Have you taken a sky photo with the hackAIR app? Are you curious how the app estimates the air quality, based on your photo? Do you want to know more about the science behind this feature?
Even with your bare eyes, you can see that the cloudless sky is not always the same blue. The color of the sky changes with the time of the year and time of the day, but it also changes when particles are present in the atmosphere. In very polluted cities the sky often does not appear very blue, while it can be deep blue when it has rained recently and it is very windy and it can also be deep blue in remote locations.
Once you have taken a sky photo with your hackAIR mobile app, the image is uploaded to the hackAIR server where we analyse the colour of the sky and estimate the current air quality. When the calculations have completed, the picture is shown on the hackAIR map with an estimate of the air quality.
Behind the scenes
- Step 1: A computer algorithm detects the portion of blue sky in the photo. As the lower parts of photos often show buildings or landscape, this part is discarded by the hackAIR system. From the recognised sky, the upper third is used for further analysis.
- Step 2: Using the average colour detected, hackAIR then calculates the ratio between red and green light bands (R/G ratio).
- Step 3: We then look up this ratio in a table that lists the corresponding air quality value in relation to the location and time of day at which the photo was taken.
- Step 4: The estimated rating of the air quality, together with the photo, is shown on the hackAIR platform.
The scientific background
The main idea is that the ratio of red and green band of the light (R/G) depends on the amount and type of aerosols in the atmosphere (R/G increases with increasing AOD).
Aerosols, which are tiny particles suspended in the atmosphere, are emitted by natural (e.g., volcanoes, desert dust, forest fires, sea salt) as well as human activities (e.g., biomass burning, combustion of fossil fuel, industrial activities). Aerosols affect the levels of surface solar radiation by scattering and absorbing the light coming from the sun reducing the visibility in the atmosphere.
By measuring the radiation that reaches the ground at specific wavelengths we can assess the degree to which aerosols prevent the transmission of light by absorption or scattering. This is expressed as aerosol optical depth (AOD). AOD is unitless and usually reported at a wavelength of 550 nm. A value of 0.01 corresponds to an extremely clean atmosphere (air quality = very good), and a value of 0.4 would correspond to a very hazy condition (air quality = bad).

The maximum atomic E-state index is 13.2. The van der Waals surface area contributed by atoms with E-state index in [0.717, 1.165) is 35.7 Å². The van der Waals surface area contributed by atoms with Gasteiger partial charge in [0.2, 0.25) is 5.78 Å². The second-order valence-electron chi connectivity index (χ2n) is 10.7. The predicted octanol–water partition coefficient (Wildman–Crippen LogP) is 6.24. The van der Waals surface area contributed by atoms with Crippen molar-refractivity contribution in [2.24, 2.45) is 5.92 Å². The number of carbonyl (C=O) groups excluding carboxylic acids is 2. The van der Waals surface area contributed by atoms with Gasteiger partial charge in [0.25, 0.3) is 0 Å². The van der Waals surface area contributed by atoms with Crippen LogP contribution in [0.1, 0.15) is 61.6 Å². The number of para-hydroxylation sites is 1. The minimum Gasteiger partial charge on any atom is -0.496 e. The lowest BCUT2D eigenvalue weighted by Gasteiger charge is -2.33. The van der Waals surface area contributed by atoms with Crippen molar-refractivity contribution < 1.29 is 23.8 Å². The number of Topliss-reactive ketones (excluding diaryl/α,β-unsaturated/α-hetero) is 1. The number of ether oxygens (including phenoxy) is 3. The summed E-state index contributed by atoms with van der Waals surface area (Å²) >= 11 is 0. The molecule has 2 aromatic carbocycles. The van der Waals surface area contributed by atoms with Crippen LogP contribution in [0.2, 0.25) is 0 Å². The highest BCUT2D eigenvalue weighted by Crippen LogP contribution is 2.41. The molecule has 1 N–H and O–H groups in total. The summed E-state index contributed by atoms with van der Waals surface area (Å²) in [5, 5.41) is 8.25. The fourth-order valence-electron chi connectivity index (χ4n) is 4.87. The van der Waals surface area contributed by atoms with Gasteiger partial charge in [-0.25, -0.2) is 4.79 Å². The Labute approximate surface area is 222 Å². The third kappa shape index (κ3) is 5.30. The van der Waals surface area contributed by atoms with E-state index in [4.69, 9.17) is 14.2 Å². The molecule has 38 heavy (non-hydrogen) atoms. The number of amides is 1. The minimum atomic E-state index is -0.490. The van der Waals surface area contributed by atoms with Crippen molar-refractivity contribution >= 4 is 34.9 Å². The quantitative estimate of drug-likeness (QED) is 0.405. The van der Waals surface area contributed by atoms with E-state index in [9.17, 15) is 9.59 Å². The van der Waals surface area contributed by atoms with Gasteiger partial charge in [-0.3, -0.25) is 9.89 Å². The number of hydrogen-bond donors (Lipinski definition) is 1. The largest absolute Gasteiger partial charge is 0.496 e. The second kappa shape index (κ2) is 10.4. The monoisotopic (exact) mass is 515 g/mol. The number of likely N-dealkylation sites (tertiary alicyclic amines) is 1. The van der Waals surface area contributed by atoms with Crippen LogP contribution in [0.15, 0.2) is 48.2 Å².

To control for varying atmospheric conditions, we produced a set of look-up tables using a radiative transfer model (RTM). RTMs calculate the intensity of the light transferred within the atmosphere under different user-input scenarios that include information about the position of sun (solar zenith angle) relative to Earth and various atmospheric parameters (e.g., clouds, aerosols, water vapour, ozone, surface albedo, etc.).
We then compare the measured light intensities with those expected conditions to retrieve an estimate of the current aerosol optical depth.
A similar approach has been used to examine the atmospheric effects of volcanic eruptions in historical paintings1. Instead of the painter’s eyes, hackAIR uses mobile images and publicly available images from Flickr and webcams. We performed a number of tests to check the effect of the camera type on R/G ratios – as previous studies indicate, this is not a major issue.
This analysis of sky photos makes it possible to monitor air quality in urban and rural environments with easily available tools: digital and mobile cameras. This estimation of air quality supports citizens in collecting more valuable information about the quality of the air: e.g. in their neighbourhood, around schools, in busy streets.
hackAIR uses the sky photo analysis not only for images provided by users through the mobile app. This image analysis is also used by the hackAIR tech team to analyse a very large number of photos from Flickr and webcams.
1 Zerefos, C. S., Gerogiannis, V. T., Balis, D., Zerefos, S. C., and Kazantzidis, A.: Atmospheric effects of volcanic eruptions as seen by famous artists and depicted in their paintings, Atmos. Chem. Phys., 7, 4027-4042, https://doi.org/10.5194/acp-7-4027-2007, 2007.